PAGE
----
I shot for an hour and tried a number of strategies but in the end it all boils down to the fact that sensors of various sizes and generations have various noise limits. The noise generated is also dependent on the subject matter and lighting. Even, well filled light situations seem to yield less noise while low key, unfilled lighting situations tend to pump up noise. Nailing exposure is a big help. If you have to push up the exposure in post you invariably push up the parts of the image that are most subject to noise generation. Over use of the shadow slider in Lightroom or PhotoShop will affect the noise in shadow pretty profoundly.

Here are my personal takeaways from my shoot/test yesterday: I am okay with most of the noise I saw in the files; given how the files will be used. I would not want to go above 3200 ISO in low key situations with the m4:3 sensors, even the latest 20 megapixel versions, if I could prevent it. The noise reduction controls in both programs can be very effective but take experience and trial and error to get right. The camera's implementation of noise reduction is better for generating large numbers of nicely less noisy files than trying to batch a "one size fits all" setting in post. There is a caveat to letting the Jpeg engine do your de-noising; the default NR setting in the standard profile at ISO 3200 is too aggressive and blurs too much fine detail. I back off one or two notches in the parameter settings now.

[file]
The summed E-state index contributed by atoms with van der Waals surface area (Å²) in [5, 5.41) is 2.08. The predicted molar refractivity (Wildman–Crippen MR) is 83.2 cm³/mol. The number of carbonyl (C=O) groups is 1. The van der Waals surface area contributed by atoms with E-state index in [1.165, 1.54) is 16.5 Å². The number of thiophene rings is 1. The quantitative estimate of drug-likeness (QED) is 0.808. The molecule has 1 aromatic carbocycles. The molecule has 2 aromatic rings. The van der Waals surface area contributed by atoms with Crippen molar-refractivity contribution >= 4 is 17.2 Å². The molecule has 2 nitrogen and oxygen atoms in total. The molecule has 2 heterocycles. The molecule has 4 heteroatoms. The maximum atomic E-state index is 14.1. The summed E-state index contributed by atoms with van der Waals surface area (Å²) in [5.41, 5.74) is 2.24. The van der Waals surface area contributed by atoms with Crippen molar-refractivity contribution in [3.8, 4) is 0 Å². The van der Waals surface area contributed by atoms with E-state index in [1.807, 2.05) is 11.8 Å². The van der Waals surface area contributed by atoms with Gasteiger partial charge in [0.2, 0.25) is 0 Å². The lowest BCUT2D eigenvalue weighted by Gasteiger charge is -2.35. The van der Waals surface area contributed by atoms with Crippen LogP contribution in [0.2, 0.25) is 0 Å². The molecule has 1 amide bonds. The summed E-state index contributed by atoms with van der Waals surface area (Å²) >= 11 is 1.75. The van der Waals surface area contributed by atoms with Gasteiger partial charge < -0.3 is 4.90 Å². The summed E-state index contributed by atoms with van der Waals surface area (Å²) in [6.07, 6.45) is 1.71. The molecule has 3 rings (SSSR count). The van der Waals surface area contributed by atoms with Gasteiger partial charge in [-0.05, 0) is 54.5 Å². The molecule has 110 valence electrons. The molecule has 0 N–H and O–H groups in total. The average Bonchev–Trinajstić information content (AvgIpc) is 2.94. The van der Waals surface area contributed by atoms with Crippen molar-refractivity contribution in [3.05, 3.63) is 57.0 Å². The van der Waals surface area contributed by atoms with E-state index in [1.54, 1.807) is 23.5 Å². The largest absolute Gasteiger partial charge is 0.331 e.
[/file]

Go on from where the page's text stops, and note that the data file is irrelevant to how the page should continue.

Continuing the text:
Even in situations with ample light you can run into noise issues if you are basically underexposed. Camera meters tend to compulsively protect highlights and they do so by pulling overall exposures down by anywhere from 2/3rds stop to a full stop. Sometimes even more. Recovery costs noise. 

Finally, if you read the information about the GH5's "improvements" over previous models you'll find that the new types of noise reduction use formulas to decide whether an area in a frame is detailed or flat and the camera applies different kinds and amounts in each area. There isn't such a thing, in camera, as uniform noise reduction. Which means that sometimes the camera gets it just right and sometimes it leaves you with the question: "Dear God Camera! What were you thinking???"

My noise abatement solution for the next dark show in the all black theater? Bring fast primes! I probably could have done a good job covering the show with two lenses: the Panasonic 15mm f1.7 and the Panasonic 42.5 mm f1.2. Maybe I'd toss a 25mm f1.7 in as well. I think all of them could be used wide open which would get me either two stops more of shutter speed or the ability to shoot at ISO 800. 

It's all part of my continuing experiment with photography...


Testing out the Panasonic GH5 as a still photography camera. We headed to Zach Theatre for a photon phest.

Sasha will be co-starring in "Singing in the Rain."